I like to follow a lot of the TEDtalks. They are often thought-provoking and frequently challenging.
Yesterday, when I checked, I found that one of my favourite speakers, Sir Ken Robinson , has done another talk for them. He is again champions a radical rethink of our school systems. Although not talking specifically about the Australian system, it is easy to apply his logic here. Watch the video and then answer his challenge: How do we get out of the educational “death valley” we now face? How do we nurture our students, teaching them to value and cultivate creativity and acknowledge multiple types of intelligences.
Sir Ken Robinson outlines 3 principles crucial for the human mind to flourish — and how current education culture works against them. In a funny, stirring talk he tells us how to get out of the educational “death valley” we now face, and how to nurture our youngest generations with a climate of possibility.
If you are involved in education here in Victoria it is very easy to see the rise in mobile computing across all levels of schooling. The demand on the servers has been increasing enormously and recently many schools seem to have taken steps to move towards the cloud.
Until recently it has been quite tentative, with pilot projects and limited use, often by individual teachers or faculties for single projects and without a whole school commitment.
At our school some staff, especially those in the technology area who have carefully built our in-house network, the cloud technologies are not an option. They fear the move to the cloud and it will require a significant change in mindset before they come on board. Most of what we use/do is on the intranet. Staff book the internet for their classes if they want to use external sites. This limits the usefulness of many of our online work in wikis and blogs. There are so many other great online tools and collaborative opportunities for real-world learning. We also need to be teaching students how to exist safely and responsiblity in the online work. I know that there are issues and problems may occur but they seem to see only the problems. There are ways around those as there are with the problems the occur on our intranet. It just requires the will first of all and then planning. If we are not careful we will be left behind if this infographic is anywhere near the mark.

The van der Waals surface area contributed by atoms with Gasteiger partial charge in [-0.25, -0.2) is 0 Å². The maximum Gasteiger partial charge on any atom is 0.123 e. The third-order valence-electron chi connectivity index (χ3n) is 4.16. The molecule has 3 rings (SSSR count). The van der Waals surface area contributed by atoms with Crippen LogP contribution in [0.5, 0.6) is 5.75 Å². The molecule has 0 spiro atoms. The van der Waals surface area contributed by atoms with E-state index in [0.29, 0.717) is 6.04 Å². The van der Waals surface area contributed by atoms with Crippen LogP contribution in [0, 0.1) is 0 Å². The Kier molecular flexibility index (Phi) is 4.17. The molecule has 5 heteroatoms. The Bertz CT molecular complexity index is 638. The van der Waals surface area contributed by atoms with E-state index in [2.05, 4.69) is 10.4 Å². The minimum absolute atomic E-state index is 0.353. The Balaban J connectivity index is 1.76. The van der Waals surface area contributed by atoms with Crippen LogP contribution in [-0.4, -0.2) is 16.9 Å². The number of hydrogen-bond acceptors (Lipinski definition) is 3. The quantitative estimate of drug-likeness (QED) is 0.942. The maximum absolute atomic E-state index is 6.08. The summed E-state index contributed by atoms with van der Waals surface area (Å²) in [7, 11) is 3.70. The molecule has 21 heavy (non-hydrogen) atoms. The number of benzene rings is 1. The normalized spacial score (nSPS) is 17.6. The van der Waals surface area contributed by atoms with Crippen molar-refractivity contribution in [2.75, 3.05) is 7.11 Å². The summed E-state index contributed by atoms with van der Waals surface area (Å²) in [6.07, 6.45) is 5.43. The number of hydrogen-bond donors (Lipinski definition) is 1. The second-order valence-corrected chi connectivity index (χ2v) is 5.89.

Infographic was put together with US data in August 2012 but anecdotally the trend is also applicable here in this state as well.
Those that research and write for Online Colleges see that a much greater commitment to the cloud is coming. They estimate that K–12 schools will allocate an average of 17 percent of their total IT budget (US costs) to cloud-related services and in five years that projection goes up to 27 percent.
Please include attribution to OnlineColleges.net with this graphic.
The last week has been very busy working with English teachers to match the more reluctant boys in their classes with books they might enjoy. It can be hard work sometimes but so rewarding when you have some success. We also had parent/teacher interviews over two days/nights. The English teachers stressed that the boys should be reading in a number of interviews so I had a chance to talk to the boys and their parents about what might be of interest to them. It was also interesting to see that many parents after looking at the books on display (many were military fiction and biographies/autobiographies out for ANZAC Day) had their boys borrow a book for them to read.
I was very happy to talk about books and reading when I didn’t have an interview of my own. One of the books I enjoyed last year was Itch by Simon Mayo. I read a review in a blog from the UK and bought it via my Kindle to read. The book was later released as a paperback that we now have in the library.
The main character, who has the marvelous name of Itchinham Lofte, is fairly ordinary 14-year-old who loves science and has one obsession, his collection of elements. His obsession puts him and his friends in a lot of danger.
There is plenty of intrigue and action with a bad guy, in the form of a mad scientist and a ruthless corporation with dubious morals laying claim to the new element Itch has in his hands. Is the element dangerous and did it cause the death of the mysterious traveler “Cake”? Itch needs to know more but who can he trust with his secret?